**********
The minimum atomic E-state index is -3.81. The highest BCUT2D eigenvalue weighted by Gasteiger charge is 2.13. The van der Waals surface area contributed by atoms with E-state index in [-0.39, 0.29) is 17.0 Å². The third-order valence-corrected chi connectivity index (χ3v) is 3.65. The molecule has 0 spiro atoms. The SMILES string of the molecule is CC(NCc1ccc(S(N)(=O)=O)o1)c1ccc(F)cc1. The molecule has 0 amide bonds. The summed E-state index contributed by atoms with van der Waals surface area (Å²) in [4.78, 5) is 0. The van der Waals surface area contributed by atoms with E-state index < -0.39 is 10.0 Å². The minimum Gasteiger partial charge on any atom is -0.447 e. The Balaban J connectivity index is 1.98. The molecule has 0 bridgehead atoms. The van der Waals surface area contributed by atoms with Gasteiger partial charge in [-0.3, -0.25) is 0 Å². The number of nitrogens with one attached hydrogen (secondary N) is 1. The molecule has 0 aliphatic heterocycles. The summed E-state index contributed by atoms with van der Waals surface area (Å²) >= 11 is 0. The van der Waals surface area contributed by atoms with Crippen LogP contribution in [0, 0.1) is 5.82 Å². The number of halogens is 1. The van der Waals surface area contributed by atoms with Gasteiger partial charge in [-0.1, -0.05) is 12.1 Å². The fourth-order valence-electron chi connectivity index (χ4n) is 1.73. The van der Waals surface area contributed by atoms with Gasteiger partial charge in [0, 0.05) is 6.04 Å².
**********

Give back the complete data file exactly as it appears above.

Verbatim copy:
The minimum atomic E-state index is -3.81. The highest BCUT2D eigenvalue weighted by Gasteiger charge is 2.13. The van der Waals surface area contributed by atoms with E-state index in [-0.39, 0.29) is 17.0 Å². The third-order valence-corrected chi connectivity index (χ3v) is 3.65. The molecule has 0 spiro atoms. The SMILES string of the molecule is CC(NCc1ccc(S(N)(=O)=O)o1)c1ccc(F)cc1. The molecule has 0 amide bonds. The summed E-state index contributed by atoms with van der Waals surface area (Å²) in [4.78, 5) is 0. The van der Waals surface area contributed by atoms with E-state index < -0.39 is 10.0 Å². The minimum Gasteiger partial charge on any atom is -0.447 e. The Balaban J connectivity index is 1.98. The molecule has 0 bridgehead atoms. The van der Waals surface area contributed by atoms with Gasteiger partial charge in [-0.3, -0.25) is 0 Å². The number of nitrogens with one attached hydrogen (secondary N) is 1. The molecule has 0 aliphatic heterocycles. The summed E-state index contributed by atoms with van der Waals surface area (Å²) >= 11 is 0. The van der Waals surface area contributed by atoms with Crippen LogP contribution in [0, 0.1) is 5.82 Å². The number of halogens is 1. The van der Waals surface area contributed by atoms with Gasteiger partial charge in [-0.1, -0.05) is 12.1 Å². The fourth-order valence-electron chi connectivity index (χ4n) is 1.73. The van der Waals surface area contributed by atoms with Gasteiger partial charge in [0, 0.05) is 6.04 Å².